I'm sorry, irrational? No, when an ISP starts serving up their own ads on websites or throws up their own pages in between URL searches, that's not irrational; that's Big Brother. 

It's not impossible to do, I don't know of any cases where either has been done (though the former more than the latter sounds like it could have already happened), but remaining vigilant about a violent reaction should it ever come to pass will keep it at bay.

There's only one way to know for sure. Ask a Google Fiber subscriber if indeed that is the case.
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post #17 of 34
Originally Posted by dasanman69 View Post
There's only one way to know for sure. Ask a Google Fiber subscriber if indeed that is the case.

 

Oh, it's certainly not the case now. They wouldn't get anyone to switch from the old system if it were.

Originally posted by Marvin

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Originally posted by Marvin

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post #18 of 34
Quote:
Originally Posted by Tallest Skil View Post

Wish they'd focus more on the landline gigabit Internet they promised. You know, build that out, terrify the existing Internet providers, force them to upgrade their services, and then whatever happens happens.


If Google winds up being my ISP, I'm fine with that. Sure, they'll look at absolutely everything I do, but they can't do squat with it! I don't use any Google services, so I won't be served any ads based on anything I've surfed! They can't make any money off me that way, and their advertisers will learn that!

 

"So they'll just inject ad HTML pages in between every 50th URL you visit."

 

And that will instantly destroy that part of their company, leaving behind an upgraded infrastructure taken over by honorable (well, less disreputable) companies. No one would accept their browsing being hijacked by their ISP for the purpose of serving ads.

Many of the websites you visit use Google either directly or indirectly as their ad provider so using Google as your ISP will change the advertising you see on many sites. You'll see remarkably well targeted ads linked to your internet history and current location.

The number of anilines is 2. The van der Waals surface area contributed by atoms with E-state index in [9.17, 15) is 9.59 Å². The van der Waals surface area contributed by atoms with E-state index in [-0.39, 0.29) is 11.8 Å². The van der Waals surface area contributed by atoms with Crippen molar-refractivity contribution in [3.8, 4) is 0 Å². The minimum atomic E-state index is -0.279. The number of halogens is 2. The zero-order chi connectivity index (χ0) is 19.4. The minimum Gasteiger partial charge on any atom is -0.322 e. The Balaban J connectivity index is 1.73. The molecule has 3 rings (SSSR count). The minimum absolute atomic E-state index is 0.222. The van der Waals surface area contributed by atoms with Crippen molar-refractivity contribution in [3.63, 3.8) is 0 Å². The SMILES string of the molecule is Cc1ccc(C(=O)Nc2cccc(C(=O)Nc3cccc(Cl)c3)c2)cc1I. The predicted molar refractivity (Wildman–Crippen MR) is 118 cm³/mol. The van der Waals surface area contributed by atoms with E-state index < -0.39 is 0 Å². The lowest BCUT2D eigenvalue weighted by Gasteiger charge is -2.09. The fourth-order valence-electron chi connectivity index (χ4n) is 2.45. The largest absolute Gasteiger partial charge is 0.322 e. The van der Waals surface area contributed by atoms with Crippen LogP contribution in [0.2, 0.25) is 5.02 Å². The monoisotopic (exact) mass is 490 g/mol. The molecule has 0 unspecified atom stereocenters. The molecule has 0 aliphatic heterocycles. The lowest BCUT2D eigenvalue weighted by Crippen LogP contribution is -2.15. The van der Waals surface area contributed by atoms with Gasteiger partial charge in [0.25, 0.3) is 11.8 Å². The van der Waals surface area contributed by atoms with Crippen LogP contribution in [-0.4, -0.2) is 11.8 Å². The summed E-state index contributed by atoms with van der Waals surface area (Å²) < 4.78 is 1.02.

Currently many people block or delete cookies. If Google is your ISP they won't need cookies to track you.

 

I also think it's likely that you'll need a Google ID (and thus all the free Google services) to use Google as your ISP. Sure you can choose not to use Gmail, Google+, etc. but it'll be there and by watching everything you do Google will probably be able to create a Google+ identity for you that's at least as accurate as the one you'd create for yourself.

 

Well targeted ads set off my creepy stalker alarm. My solution is to boycott any business that seems to know too much about me.

post #19 of 34
Quote:
Originally Posted by Bregalad View Post

Many of the websites you visit use Google either directly or indirectly as their ad provider so using Google as your ISP will change the advertising you see on many sites. You'll see remarkably well targeted ads linked to your internet history and current location.

 

Currently many people block or delete cookies. If Google is your ISP they won't need cookies to track you.

 

I also think it's likely that you'll need a Google ID (and thus all the free Google services) to use Google as your ISP. Sure you can choose not to use Gmail, Google+, etc. but it'll be there and by watching everything you do Google will probably be able to create a Google+ identity for you that's at least as accurate as the one you'd create for yourself.

 

Well targeted ads set off my creepy stalker alarm. My solution is to boycott any business that seems to know too much about me.

And the worst you see happening is you get an ad for something you might actually have an interest in rather than one you don't? 

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post #20 of 34
Quote:
Originally Posted by SolipsismX View Post

Being a network guy I can't stand when I hear T1 in a recent movies to TV shows described as being fast.

I thought T1 died around the time I upgraded our 'Atlantic T1 line' (Europe <> US) to something snappier, some 12 years ago. Don't tell me it's still being sold!
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post #21 of 34
Quote:
Originally Posted by dasanman69 View Post

You'd figure they'd at least say T3 by now. Fact is T1s are still in high use today. There's never any slowdown and most telcos guarantee any outage to be of less than 24 hours.

T1 original refer to the T-carrier line so I technically I guess one could say T1 and mean more than T1 and much as or more than 28 to make a DS-3 (T3) but I don't think I've ever heard anyone in the industry since I started that used it an ambiguous way so I could be making a composition fallacy*.

The only example I can recall to the contrary of my original post is from the movie Swordfish (2001) which I believe had John Travolta character state they had 2 DS-3 lines (89.472Mb/s) coming to a house. As great as that might be the guy was doing torrents but what appeared to be small amounts of code. I'm not even sure you could get that much bandwidth without sending up some major red flags but I overlooked it because Halle Berry got topless.

I've never heard OC lines mentioned in any TV or movie that I can recall. That's got some amazing speeds with modern fiber channels.


* Wikipedia has a comprehensive list of fallacies. I've help write and edit many of them so I vouch for their correctiudedness: http://en.wikipedia.org/wiki/List_of_fallacies